I find it amusing that many of the articles that recommend change to the auto industry often include a point about demonizing SUVs and moving resources to building hybrids, as if that’s the main reason that GM, Chrysler and Ford are failing.
It’s amusing, because it ignores the fact that had GM et al. not put all their eggs in the SUV/truck basket, they probably would’ve gone under a decade ago.
Detroit remains saddled with a cost structure that prevents making profits on any vehicles besides gas-guzzling trucks and SUVs.
The problem isn’t that Detroit put their eggs in the SUV basket. From a short-term perspective, what with their crippling cost structure, it was actually probably the most prudent thing to do. The problem is that:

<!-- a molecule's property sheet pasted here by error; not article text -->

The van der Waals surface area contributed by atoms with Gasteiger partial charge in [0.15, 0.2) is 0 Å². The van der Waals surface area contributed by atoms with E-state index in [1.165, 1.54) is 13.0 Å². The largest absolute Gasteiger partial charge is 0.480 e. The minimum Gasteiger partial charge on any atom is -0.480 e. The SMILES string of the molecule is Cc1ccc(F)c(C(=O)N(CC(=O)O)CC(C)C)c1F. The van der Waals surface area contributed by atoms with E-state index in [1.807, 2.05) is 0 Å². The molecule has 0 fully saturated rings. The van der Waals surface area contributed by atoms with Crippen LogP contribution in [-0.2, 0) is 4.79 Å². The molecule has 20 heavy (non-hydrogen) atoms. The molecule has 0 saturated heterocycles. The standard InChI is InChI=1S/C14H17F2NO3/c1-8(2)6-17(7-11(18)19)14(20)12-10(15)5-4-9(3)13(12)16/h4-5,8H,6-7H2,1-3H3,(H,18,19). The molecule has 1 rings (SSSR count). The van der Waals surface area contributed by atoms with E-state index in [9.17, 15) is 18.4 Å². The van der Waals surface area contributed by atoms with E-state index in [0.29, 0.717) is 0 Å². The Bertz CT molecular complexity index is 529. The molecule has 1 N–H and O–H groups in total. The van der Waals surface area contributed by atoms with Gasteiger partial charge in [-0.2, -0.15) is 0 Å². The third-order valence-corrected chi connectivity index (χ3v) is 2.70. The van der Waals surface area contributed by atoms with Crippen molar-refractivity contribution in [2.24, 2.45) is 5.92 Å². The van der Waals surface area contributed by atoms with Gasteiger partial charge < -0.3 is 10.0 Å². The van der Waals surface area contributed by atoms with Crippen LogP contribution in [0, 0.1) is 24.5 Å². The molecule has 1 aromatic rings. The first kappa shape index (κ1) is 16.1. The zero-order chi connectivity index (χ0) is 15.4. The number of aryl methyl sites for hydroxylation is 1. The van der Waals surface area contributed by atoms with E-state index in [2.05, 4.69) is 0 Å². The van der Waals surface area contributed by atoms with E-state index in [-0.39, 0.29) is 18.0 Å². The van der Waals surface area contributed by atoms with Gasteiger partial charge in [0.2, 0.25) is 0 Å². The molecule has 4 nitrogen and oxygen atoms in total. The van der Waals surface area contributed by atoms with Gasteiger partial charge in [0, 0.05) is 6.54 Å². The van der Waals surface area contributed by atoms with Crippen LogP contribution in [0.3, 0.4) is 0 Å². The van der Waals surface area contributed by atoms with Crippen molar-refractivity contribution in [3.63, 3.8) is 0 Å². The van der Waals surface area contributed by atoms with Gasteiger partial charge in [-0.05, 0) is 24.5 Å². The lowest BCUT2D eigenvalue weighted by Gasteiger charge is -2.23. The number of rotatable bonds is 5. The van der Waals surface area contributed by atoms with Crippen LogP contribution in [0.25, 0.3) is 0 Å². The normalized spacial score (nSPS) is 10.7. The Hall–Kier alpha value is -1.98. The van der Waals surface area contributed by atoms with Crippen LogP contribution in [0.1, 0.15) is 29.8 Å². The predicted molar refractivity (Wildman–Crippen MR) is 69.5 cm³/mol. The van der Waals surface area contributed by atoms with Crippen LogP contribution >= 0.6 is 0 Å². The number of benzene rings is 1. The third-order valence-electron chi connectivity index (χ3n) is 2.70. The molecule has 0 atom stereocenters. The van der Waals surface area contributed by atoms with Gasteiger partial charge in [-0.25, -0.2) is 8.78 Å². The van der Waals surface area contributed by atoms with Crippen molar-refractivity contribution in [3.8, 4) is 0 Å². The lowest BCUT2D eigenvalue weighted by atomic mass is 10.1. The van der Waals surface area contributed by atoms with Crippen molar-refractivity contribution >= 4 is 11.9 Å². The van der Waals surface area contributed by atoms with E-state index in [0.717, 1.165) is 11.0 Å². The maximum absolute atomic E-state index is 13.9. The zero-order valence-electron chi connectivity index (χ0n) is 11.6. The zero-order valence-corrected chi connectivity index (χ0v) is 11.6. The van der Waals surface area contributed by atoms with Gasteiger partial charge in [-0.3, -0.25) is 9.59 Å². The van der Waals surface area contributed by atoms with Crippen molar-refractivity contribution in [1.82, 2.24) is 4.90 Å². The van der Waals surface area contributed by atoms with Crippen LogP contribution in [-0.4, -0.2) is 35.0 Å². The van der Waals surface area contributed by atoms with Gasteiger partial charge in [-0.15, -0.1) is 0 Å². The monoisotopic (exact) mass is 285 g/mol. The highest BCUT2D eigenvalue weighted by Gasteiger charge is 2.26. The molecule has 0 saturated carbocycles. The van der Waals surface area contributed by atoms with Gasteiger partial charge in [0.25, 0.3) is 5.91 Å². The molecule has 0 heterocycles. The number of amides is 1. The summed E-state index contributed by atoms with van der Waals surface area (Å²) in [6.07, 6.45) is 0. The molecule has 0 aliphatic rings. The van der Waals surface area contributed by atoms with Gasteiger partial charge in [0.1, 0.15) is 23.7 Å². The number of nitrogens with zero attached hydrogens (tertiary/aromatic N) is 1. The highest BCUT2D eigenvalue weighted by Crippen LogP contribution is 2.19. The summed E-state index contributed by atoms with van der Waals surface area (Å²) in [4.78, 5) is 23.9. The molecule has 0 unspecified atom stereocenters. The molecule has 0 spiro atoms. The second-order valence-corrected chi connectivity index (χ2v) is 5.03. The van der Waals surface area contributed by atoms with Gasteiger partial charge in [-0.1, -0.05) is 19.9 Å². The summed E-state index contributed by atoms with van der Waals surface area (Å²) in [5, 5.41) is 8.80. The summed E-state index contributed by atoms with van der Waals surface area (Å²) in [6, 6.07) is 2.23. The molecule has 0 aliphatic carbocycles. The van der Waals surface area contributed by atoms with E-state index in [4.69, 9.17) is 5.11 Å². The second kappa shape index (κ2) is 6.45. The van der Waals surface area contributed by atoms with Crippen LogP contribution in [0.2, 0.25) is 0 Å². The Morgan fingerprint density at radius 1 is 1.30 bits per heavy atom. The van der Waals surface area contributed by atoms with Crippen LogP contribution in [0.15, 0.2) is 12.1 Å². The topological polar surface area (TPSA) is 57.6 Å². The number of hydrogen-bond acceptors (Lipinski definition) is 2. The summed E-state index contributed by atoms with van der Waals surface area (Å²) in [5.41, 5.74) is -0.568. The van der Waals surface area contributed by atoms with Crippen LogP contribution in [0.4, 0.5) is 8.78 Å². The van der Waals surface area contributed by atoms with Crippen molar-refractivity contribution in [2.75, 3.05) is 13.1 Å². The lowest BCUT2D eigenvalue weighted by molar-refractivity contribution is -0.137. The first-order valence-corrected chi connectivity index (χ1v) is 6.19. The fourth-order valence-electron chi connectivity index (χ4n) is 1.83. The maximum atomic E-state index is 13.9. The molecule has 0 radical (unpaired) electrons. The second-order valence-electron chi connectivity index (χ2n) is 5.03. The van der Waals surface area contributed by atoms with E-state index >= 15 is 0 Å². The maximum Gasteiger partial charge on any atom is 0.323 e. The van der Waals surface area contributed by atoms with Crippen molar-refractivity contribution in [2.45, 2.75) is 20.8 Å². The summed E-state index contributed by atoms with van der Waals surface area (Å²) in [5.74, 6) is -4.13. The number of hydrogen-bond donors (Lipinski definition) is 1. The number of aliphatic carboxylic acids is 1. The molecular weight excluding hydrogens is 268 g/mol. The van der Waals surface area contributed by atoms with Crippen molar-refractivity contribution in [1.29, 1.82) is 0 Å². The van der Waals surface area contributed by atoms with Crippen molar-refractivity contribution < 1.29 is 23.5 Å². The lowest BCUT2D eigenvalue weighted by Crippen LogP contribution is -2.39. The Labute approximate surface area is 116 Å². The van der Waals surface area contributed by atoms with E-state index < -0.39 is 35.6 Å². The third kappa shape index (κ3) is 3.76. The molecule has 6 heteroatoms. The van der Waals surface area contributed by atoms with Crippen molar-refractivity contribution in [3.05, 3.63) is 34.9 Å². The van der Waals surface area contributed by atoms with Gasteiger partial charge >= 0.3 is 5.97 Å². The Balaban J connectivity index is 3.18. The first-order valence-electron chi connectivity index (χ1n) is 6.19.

- They put all their eggs in the SUV basket, costing them the ability to adapt quickly to rising gas prices and a faltering economy (lower sales)
- They failed to address the problem with their cost structure until it was too late to do so (rising costs)
Hybrids may or may not be the wave of the future, but if you look out on the roads, they’re not exactly taking the world by storm. And the Prius didn’t stop Toyota from having its worst year in nearly 60 years. Putting taxes on SUVs or requiring automakers to focus specific resources on building eco-friendly cars as part of bailout packages isn’t going to do much for US automakers’ future success. It just means they’ll probably be caught flat-footed again, when the US public decides that they want the next non-hybrid monstrosity.